Imposter syndrome is characterized by persistent feeling of inadequacy or fear of being exposed as a “fraud” despite objective evidence success. The term was first coined in 1978 by Pauline Rose Clance and Suzanne Imes and thought to be associated only with women, but subsequent research has shown men can experience imposter syndrome as well. Imposter syndrome tends to be situation-specific, and about 70% of the population reports experiencing it at some point.
Imposter syndrome may be most likely to occur in new situations (e.g., starting an EMBA program, starting a new job, receiving a promotion). When experiencing imposter syndrome, people may be more likely to attribute their successes to luck or other external factors, and they may feel unworthy of good outcomes in professional or personal circumstances.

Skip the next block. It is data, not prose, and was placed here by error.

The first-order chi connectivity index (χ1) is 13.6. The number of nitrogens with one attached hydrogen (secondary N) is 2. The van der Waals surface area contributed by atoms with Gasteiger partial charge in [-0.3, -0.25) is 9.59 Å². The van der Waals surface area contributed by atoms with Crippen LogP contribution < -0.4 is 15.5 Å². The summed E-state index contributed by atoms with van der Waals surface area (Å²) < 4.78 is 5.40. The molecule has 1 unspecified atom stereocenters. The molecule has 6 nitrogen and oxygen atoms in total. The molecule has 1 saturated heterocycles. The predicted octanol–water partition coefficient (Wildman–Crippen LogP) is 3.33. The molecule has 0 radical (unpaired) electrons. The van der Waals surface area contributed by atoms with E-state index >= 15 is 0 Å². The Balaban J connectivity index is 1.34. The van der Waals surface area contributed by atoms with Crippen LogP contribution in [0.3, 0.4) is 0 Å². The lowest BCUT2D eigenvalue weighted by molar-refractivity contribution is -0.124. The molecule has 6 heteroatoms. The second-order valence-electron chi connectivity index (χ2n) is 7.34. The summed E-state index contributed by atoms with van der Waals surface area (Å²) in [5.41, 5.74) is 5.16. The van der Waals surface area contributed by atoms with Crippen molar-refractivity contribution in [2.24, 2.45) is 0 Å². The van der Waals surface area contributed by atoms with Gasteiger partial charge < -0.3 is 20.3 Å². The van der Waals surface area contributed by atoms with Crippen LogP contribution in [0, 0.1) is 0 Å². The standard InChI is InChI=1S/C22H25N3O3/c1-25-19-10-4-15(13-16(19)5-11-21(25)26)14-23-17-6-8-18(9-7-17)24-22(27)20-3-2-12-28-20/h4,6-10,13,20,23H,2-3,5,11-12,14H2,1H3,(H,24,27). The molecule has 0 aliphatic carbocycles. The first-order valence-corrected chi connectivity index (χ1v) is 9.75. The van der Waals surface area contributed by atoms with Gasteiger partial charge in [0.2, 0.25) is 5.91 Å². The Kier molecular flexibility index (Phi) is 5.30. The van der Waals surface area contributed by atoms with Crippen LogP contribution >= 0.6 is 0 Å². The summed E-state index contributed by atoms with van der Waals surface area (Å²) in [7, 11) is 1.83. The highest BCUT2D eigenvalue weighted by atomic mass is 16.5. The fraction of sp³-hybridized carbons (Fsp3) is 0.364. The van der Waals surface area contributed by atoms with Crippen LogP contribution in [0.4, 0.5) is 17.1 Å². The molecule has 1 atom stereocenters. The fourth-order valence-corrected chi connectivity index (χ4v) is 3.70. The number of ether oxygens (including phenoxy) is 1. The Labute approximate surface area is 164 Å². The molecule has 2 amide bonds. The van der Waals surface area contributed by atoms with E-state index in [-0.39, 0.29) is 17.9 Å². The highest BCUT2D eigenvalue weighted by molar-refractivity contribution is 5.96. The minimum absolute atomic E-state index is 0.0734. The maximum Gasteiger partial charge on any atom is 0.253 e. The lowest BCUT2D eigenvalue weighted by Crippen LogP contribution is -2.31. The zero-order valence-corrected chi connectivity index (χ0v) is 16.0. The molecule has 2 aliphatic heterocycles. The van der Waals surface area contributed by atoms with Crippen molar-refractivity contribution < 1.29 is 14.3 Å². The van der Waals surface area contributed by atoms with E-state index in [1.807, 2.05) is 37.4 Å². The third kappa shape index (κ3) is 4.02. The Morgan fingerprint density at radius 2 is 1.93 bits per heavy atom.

This collection of materials is designed to help leaders understand what imposter syndrome is, normalize the experience, identify potential causes, and provide strategies for addressing personal experiences of imposter syndrome or mentoring someone else encountering imposter syndrome.
It is important that leaders do not let feelings of imposter syndrome hold them back or limit their current effectiveness or future opportunities. Imposter syndrome is not a clinical definition (it is not an actual syndrome) or a stable characteristic; this means it is something that can be changed. An easy way to remember this is that imposter syndrome is situational. Five resources and some honorable mentions are provided here to support leaders in recognizing and overcoming imposter syndrome.